I was fortunate enough to spend the weekend traveling with my wife, and saw many wondrous things. But now that I’m home, I find my mind wandering to two distinct events.
The first occurred in Galena, Illinois a town named for its historic lead mines and the ore found there. Ulysses S. Grant lived here for a short time, and there’s even a mine in his old home.
The downtown area has been turned into a tourist district, with all the shops one would expect: antiques, cheese and wine, odd gifts that light up and spin.
One of these shops was full of spices and oils. We wandered around a bit looking at the odd combination of things. The furniture was a mishmash of antiques, and near the check out was a strange bureau. It had a number of drawers and doors, and was clearly purpose-built for something particular. It might have been an ice chest or an elaborate liquor cabinet, so being who I am, asked the person behind the counter what it was.
She was confused. “What do you mean?” She asked.
“I’m just wondering what this cabinet was for. It’s interesting.”
“It’s just a cabinet.” She rolled her eyes at me and walked away, apparently annoyed that I wasn’t asking about the pouches of spice that were for sale.
I left the store.
I can appreciate that she was likely just an employee and was concerned with her job, and not the provenance of the store’s fixtures. But her disdain for my curiosity left me cold. It’s not that she didn’t know, it’s that she couldn’t understand how someone could wonder about something so unimportant.
I can’t actually know what her thought process was. Perhaps she was annoyed because it was busy and I was asking a non-essential question. Maybe there was something else going on that I missed entirely. But that moment stuck with me for awhile, and made me think about what it must be like to be incurious.
After getting back to Chicago, my wife and I decided to get some late-night provisions in celebration of the glorious weekend we just had. We’re adults; we get to do that.
The only place open at late hours is a grocery store that we avoid. The lines are long and slow, and it’s painfully obvious that the staff hate working there. But, snacks must be had.
As we entered the checkout, we noticed a bag of Dorito’s Roulette. I had encountered these in New Zealand a couple of months ago, and it’s a fun idea: every fifth chip is super hot and spicy. You are playing “Dorito’s Roulette” every time you take a chip from the bag. We had fun with them on the bus, and we picked up a bag for more fun.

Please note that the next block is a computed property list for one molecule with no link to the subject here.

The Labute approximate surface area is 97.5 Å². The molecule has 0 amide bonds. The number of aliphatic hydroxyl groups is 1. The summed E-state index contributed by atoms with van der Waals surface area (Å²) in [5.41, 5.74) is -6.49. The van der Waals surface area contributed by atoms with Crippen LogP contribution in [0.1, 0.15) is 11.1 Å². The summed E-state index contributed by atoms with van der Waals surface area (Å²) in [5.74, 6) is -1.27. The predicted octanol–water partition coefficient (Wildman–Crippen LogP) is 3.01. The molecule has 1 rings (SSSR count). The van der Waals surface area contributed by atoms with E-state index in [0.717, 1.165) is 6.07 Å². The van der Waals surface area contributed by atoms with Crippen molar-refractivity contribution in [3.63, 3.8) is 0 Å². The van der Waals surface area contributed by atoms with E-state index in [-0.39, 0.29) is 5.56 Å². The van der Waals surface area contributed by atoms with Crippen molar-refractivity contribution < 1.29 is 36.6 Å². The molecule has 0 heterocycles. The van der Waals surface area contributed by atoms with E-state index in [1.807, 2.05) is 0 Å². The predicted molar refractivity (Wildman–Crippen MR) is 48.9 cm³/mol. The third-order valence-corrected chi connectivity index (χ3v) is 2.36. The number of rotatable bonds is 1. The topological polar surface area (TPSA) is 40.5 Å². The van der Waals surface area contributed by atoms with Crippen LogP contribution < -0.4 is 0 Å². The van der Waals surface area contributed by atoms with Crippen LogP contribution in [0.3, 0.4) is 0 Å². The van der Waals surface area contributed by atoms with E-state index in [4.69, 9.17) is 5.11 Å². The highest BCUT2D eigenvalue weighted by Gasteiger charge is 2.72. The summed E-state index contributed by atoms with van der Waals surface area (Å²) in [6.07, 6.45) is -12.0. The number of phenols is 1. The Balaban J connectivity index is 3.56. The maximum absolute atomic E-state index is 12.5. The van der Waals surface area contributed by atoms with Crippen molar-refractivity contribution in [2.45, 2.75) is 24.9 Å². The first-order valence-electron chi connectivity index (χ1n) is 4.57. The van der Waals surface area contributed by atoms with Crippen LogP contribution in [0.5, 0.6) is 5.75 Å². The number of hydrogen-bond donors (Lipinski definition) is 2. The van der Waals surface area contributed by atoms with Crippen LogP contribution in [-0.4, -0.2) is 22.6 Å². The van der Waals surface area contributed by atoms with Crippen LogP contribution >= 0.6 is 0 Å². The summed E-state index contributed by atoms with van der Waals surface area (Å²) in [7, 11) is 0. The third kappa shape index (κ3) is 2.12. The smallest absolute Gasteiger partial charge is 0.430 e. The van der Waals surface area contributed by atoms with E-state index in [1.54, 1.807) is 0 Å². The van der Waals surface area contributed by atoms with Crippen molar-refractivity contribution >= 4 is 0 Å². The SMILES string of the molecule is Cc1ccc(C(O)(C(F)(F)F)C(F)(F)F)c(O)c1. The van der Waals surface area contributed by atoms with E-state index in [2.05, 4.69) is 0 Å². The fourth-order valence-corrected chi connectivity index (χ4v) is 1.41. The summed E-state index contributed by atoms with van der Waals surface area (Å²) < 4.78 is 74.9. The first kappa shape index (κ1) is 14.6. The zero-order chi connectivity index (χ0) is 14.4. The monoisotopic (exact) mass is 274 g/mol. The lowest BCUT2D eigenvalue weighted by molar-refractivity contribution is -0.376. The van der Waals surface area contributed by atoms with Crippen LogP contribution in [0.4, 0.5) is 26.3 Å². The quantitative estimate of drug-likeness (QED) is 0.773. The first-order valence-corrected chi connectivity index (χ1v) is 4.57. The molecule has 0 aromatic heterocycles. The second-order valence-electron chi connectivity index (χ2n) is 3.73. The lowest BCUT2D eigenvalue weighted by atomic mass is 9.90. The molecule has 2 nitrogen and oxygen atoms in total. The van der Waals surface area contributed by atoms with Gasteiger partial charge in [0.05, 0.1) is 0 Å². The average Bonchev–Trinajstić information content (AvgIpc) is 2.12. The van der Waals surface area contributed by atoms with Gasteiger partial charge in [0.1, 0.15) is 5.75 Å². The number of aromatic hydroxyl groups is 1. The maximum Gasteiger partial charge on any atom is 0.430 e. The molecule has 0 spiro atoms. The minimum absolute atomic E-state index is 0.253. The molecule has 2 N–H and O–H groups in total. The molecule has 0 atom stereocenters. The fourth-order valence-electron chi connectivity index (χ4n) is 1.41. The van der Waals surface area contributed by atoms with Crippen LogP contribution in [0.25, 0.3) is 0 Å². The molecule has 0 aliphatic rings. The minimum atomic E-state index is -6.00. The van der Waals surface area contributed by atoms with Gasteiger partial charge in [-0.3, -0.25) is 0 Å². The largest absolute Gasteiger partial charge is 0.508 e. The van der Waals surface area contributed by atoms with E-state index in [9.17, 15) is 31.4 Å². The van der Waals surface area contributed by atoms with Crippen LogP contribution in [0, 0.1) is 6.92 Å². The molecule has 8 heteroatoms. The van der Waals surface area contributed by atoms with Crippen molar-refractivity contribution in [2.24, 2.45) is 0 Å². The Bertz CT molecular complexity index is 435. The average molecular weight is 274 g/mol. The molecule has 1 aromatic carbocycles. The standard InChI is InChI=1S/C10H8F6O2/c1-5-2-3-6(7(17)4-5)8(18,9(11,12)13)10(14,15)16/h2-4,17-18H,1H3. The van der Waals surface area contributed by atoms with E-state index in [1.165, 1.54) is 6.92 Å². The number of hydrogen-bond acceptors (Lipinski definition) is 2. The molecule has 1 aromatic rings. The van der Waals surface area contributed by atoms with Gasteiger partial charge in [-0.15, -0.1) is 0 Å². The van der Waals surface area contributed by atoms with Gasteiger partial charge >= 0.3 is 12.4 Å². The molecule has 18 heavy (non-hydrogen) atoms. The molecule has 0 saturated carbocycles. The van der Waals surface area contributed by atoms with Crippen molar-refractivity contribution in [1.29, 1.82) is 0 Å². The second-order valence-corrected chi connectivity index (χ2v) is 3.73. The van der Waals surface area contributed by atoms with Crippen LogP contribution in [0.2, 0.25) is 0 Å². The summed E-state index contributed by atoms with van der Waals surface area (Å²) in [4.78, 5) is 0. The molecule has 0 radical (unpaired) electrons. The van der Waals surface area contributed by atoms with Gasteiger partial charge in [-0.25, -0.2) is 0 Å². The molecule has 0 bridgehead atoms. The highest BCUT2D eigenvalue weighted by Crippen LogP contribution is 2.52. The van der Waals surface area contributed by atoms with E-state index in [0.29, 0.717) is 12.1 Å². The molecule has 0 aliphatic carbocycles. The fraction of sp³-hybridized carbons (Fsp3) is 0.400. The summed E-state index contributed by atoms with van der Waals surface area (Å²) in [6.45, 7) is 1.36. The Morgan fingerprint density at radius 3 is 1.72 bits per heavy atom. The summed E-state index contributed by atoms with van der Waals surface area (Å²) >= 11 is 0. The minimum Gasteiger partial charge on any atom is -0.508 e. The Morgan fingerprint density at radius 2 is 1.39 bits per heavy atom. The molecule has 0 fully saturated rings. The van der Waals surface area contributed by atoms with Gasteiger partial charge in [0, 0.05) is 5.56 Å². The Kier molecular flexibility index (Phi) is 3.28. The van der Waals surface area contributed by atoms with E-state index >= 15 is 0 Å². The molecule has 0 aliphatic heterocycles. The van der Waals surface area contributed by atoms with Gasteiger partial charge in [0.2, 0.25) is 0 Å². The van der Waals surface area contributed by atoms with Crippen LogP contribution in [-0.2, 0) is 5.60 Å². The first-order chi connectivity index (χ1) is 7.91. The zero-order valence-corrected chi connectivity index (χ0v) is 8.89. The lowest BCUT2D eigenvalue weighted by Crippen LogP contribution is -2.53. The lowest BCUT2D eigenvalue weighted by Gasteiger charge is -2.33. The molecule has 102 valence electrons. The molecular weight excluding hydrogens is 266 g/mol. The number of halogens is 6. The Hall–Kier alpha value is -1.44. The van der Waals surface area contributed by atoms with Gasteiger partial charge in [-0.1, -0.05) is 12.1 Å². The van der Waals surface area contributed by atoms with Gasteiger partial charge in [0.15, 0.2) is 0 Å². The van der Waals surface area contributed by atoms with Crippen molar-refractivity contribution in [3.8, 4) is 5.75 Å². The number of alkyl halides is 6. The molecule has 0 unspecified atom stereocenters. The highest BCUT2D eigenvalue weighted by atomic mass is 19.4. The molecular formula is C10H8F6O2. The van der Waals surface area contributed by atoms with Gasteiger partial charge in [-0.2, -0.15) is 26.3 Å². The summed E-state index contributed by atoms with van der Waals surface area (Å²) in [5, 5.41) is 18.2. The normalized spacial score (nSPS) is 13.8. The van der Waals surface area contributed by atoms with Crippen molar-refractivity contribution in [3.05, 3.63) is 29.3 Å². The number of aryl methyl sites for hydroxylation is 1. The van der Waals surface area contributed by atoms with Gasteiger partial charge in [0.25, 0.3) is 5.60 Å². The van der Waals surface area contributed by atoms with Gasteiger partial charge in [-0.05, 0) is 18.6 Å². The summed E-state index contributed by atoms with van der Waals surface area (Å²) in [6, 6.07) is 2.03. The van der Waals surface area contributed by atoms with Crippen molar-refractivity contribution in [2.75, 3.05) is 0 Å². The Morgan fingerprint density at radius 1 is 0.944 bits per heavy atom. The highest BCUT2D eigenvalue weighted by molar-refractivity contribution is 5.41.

As we were checking out, the unusually friendly cashier said “Oh, these look like fun. I’d like to try them.” I explained that they were fun, and that we had tried them in New Zealand.
She said, “Wow, New Zealand. That’s one of those places you need a passport for, right?”
I was a bit taken aback, but only for a second. I knew I had found one of the lucky 10,000.
In an all too brief conversation, I told her that it was a wonderful place, but very far away. Traveling there took a long time, and that when you arrived, you had missed a whole day. Her response took me aback once more.
“What language do they speak there?”
I explained that they spoke English… and then added that some also spoke Maori. As we left, I heard her telling her coworkers that we had just been to New Zealand, as though she had just had some minor celebrities come through her line.
But that wasn’t the point. This wasn’t about us, it was about her. Somehow, in her life, she had heard of New Zealand but never learned anything about it. For someone like me, this seems hard to believe, but rather than wonder how she could have missed the Lord of the Rings movies, I realized that whatever her life was full of, it wasn’t full of the chance to travel to far off lands.
And yet, she was curious. She wanted to know more. She understood the wonder of visiting foreign countries, and I hope our short exchange somehow gave her the hope that she will also be able to visit someplace that needs a passport.
The two clerks, one in a posh tourist town and the other in a rundown grocery store, demonstrated polar opposites of curiosity. And the latter, more important encounter demonstrated the idea that having a pride in your knowledge is merely a responsibility to share it wisely. If someone doesn’t know something you consider obvious, don’t shut them down. Honor their curiosity. Share your experiences. Encourage them to keep asking questions.
A cabinet is never just a cabinet.